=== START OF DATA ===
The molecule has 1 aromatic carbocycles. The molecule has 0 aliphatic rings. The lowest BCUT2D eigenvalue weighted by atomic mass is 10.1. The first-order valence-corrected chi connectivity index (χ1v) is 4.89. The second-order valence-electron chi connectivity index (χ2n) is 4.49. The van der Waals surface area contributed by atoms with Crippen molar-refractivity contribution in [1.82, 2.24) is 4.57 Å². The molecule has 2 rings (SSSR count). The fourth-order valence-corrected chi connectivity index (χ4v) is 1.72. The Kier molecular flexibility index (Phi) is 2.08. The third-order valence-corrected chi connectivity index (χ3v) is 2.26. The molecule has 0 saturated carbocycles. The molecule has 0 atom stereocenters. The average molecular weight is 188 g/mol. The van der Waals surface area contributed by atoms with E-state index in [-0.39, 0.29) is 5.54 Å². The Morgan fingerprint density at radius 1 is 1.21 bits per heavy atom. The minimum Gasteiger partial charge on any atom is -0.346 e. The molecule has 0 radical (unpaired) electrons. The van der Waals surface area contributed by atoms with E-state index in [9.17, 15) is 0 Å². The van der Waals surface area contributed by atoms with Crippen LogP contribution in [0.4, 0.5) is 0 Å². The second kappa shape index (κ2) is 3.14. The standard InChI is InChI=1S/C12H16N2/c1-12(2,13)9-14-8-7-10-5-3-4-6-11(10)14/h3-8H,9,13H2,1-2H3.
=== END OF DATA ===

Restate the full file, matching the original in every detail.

The molecule has 1 aromatic carbocycles. The molecule has 0 aliphatic rings. The lowest BCUT2D eigenvalue weighted by atomic mass is 10.1. The first-order valence-corrected chi connectivity index (χ1v) is 4.89. The second-order valence-electron chi connectivity index (χ2n) is 4.49. The van der Waals surface area contributed by atoms with Crippen molar-refractivity contribution in [1.82, 2.24) is 4.57 Å². The molecule has 2 rings (SSSR count). The fourth-order valence-corrected chi connectivity index (χ4v) is 1.72. The Kier molecular flexibility index (Phi) is 2.08. The third-order valence-corrected chi connectivity index (χ3v) is 2.26. The molecule has 0 saturated carbocycles. The molecule has 0 atom stereocenters. The average molecular weight is 188 g/mol. The van der Waals surface area contributed by atoms with E-state index in [-0.39, 0.29) is 5.54 Å². The Morgan fingerprint density at radius 1 is 1.21 bits per heavy atom. The minimum Gasteiger partial charge on any atom is -0.346 e. The molecule has 0 radical (unpaired) electrons. The van der Waals surface area contributed by atoms with E-state index in [9.17, 15) is 0 Å². The van der Waals surface area contributed by atoms with Crippen LogP contribution in [0.4, 0.5) is 0 Å². The second kappa shape index (κ2) is 3.14. The standard InChI is InChI=1S/C12H16N2/c1-12(2,13)9-14-8-7-10-5-3-4-6-11(10)14/h3-8H,9,13H2,1-2H3.